In regard to suits under rule 63 or 103 we have no hesitation in accepting the suggestion which has been made by a number of persons including some eminent members of the judiciary that the executing court itself should make a full inquiry into the ultimate right and title of the parties and not merely a summary inquiry into possession leaving it open to the aggrieved party to file a suit. Such a recommendation has been made by us in our report on the Limitation Act.1

The order passed in such inquiries should be deemed to be a decree within the meaning of section 2, sub-section (2) as in the case of orders, under section 47 and be subject to such appeals as are allowed by the law relating to appeals from decrees. We recommend that the law be amended in this manner and the provisions saving or enabling suits to be filed in rules 63 and 103 be omitted.

1. Report, para. 149.

50. Proclamation of sale.-

Rules 64 to 73 contain provisions for the sale of property generally. We have dealt with the notice of the proclamation of sale to be given to the judgment-debtor under rule 66. The proclamation which is drawn up under sub-rule (2) of rule 66 must contain several particulars relating to the description of the property. Under clause (e) of sub-rule (2) the court is required to state in the proclamation every thing material for a purchaser to know in order to judge of the nature and value of the property.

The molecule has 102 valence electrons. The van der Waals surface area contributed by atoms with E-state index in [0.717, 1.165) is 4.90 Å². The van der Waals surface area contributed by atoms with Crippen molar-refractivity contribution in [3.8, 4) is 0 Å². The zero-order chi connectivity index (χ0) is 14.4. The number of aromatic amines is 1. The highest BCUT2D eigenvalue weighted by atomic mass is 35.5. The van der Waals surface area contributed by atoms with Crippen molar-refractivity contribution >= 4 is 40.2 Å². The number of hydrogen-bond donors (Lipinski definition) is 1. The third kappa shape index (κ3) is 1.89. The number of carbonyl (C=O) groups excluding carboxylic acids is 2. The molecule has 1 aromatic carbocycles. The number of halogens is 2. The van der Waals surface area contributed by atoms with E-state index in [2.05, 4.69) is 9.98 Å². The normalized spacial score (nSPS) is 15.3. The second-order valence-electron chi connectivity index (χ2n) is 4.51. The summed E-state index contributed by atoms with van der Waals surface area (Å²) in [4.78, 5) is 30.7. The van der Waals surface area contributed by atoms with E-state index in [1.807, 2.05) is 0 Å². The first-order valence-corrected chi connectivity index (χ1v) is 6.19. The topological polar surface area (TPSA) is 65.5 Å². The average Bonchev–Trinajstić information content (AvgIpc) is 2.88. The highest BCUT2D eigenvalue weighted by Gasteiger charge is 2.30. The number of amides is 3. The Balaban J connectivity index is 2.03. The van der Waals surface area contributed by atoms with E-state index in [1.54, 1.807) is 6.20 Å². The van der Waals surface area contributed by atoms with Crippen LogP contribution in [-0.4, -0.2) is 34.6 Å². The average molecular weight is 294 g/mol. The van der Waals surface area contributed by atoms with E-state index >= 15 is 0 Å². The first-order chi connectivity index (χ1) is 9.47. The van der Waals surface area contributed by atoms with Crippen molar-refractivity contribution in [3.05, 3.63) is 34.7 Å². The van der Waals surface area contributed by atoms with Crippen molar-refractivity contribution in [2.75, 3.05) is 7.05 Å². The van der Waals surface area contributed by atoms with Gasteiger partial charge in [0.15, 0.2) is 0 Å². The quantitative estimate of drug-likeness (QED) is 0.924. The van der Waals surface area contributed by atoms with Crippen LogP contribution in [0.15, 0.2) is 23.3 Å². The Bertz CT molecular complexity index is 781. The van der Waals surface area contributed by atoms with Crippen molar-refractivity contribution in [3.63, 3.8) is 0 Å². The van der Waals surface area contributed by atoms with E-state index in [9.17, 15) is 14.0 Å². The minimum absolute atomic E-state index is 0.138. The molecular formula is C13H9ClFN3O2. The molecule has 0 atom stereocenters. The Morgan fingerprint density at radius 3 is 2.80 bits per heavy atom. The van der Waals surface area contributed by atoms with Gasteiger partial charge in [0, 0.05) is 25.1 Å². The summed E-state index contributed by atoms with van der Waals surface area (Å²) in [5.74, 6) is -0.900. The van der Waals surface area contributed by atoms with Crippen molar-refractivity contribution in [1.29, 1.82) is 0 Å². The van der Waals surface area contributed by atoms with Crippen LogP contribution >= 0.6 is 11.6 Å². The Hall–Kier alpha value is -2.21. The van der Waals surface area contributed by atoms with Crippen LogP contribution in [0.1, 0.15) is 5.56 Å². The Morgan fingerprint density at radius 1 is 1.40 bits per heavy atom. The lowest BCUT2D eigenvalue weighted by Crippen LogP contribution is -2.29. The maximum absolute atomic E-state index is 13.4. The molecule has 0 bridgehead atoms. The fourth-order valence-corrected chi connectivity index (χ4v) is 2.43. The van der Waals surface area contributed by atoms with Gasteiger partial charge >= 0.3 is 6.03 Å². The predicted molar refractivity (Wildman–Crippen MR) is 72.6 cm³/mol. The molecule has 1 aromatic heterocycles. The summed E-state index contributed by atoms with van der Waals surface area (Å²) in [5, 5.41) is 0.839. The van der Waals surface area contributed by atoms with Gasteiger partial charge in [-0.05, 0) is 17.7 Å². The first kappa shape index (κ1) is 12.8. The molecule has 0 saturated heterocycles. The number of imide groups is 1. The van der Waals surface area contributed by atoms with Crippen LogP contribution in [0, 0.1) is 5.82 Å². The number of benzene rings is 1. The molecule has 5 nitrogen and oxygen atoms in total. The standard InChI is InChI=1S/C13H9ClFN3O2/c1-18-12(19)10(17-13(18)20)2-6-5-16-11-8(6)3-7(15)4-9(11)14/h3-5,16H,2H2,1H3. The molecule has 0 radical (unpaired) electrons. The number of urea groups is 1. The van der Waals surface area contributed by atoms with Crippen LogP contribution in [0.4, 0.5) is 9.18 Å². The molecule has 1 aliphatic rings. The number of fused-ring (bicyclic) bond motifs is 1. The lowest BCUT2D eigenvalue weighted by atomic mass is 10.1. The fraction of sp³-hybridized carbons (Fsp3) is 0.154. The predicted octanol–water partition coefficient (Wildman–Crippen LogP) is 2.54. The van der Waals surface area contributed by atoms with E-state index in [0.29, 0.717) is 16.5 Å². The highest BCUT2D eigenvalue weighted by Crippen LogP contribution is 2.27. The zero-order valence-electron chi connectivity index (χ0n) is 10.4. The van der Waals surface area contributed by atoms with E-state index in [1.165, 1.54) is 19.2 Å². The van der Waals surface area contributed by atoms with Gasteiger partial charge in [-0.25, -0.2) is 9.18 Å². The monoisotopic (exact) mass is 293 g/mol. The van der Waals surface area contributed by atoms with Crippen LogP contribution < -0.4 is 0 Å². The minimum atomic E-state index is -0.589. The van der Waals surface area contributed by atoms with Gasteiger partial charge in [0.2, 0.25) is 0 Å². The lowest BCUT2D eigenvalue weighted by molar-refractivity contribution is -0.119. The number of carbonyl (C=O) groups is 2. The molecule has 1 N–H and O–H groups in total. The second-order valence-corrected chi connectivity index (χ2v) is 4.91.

The court has to make an approximate estimate of the market value of the property to be stated in the proclamation. This requirement has been known to cause much trouble and delay. Under the present law, an omission to state the correct market value of the property or an undervaluation of it has been regarded as a material irregularity affecting the sale under rule 90. In practice, a judgment-debtor who is intent upon postponing the sale of property allows the sale to be held, knowing that the particulars as regards the valuation in the proclamation are defective and thereafter makes an application under rule 90 for setting aside the sale on the ground of a material irregularity in publishing or conducting the sale.